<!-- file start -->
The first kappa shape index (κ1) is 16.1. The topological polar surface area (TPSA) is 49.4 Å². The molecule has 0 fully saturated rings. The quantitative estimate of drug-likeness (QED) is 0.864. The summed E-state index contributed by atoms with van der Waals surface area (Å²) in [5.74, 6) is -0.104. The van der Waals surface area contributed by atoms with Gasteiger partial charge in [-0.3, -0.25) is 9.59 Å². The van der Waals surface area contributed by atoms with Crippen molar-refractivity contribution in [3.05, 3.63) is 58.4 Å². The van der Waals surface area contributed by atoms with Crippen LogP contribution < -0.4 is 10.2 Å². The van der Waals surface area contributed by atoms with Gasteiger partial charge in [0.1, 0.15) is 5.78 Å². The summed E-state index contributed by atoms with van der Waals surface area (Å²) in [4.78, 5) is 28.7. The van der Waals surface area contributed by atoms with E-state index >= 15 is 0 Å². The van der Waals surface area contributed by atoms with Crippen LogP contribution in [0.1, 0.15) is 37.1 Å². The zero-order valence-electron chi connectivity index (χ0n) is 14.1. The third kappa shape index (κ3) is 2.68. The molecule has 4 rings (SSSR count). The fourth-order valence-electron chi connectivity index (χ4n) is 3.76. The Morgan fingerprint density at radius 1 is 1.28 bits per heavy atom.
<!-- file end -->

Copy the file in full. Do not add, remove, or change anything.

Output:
The first kappa shape index (κ1) is 16.1. The topological polar surface area (TPSA) is 49.4 Å². The molecule has 0 fully saturated rings. The quantitative estimate of drug-likeness (QED) is 0.864. The summed E-state index contributed by atoms with van der Waals surface area (Å²) in [5.74, 6) is -0.104. The van der Waals surface area contributed by atoms with Gasteiger partial charge in [-0.3, -0.25) is 9.59 Å². The van der Waals surface area contributed by atoms with Crippen molar-refractivity contribution in [3.05, 3.63) is 58.4 Å². The van der Waals surface area contributed by atoms with Crippen LogP contribution < -0.4 is 10.2 Å². The van der Waals surface area contributed by atoms with Gasteiger partial charge in [0.1, 0.15) is 5.78 Å². The summed E-state index contributed by atoms with van der Waals surface area (Å²) in [4.78, 5) is 28.7. The van der Waals surface area contributed by atoms with E-state index >= 15 is 0 Å². The van der Waals surface area contributed by atoms with Crippen LogP contribution in [0.1, 0.15) is 37.1 Å². The zero-order valence-electron chi connectivity index (χ0n) is 14.1. The third kappa shape index (κ3) is 2.68. The molecule has 4 rings (SSSR count). The fourth-order valence-electron chi connectivity index (χ4n) is 3.76. The Morgan fingerprint density at radius 1 is 1.28 bits per heavy atom.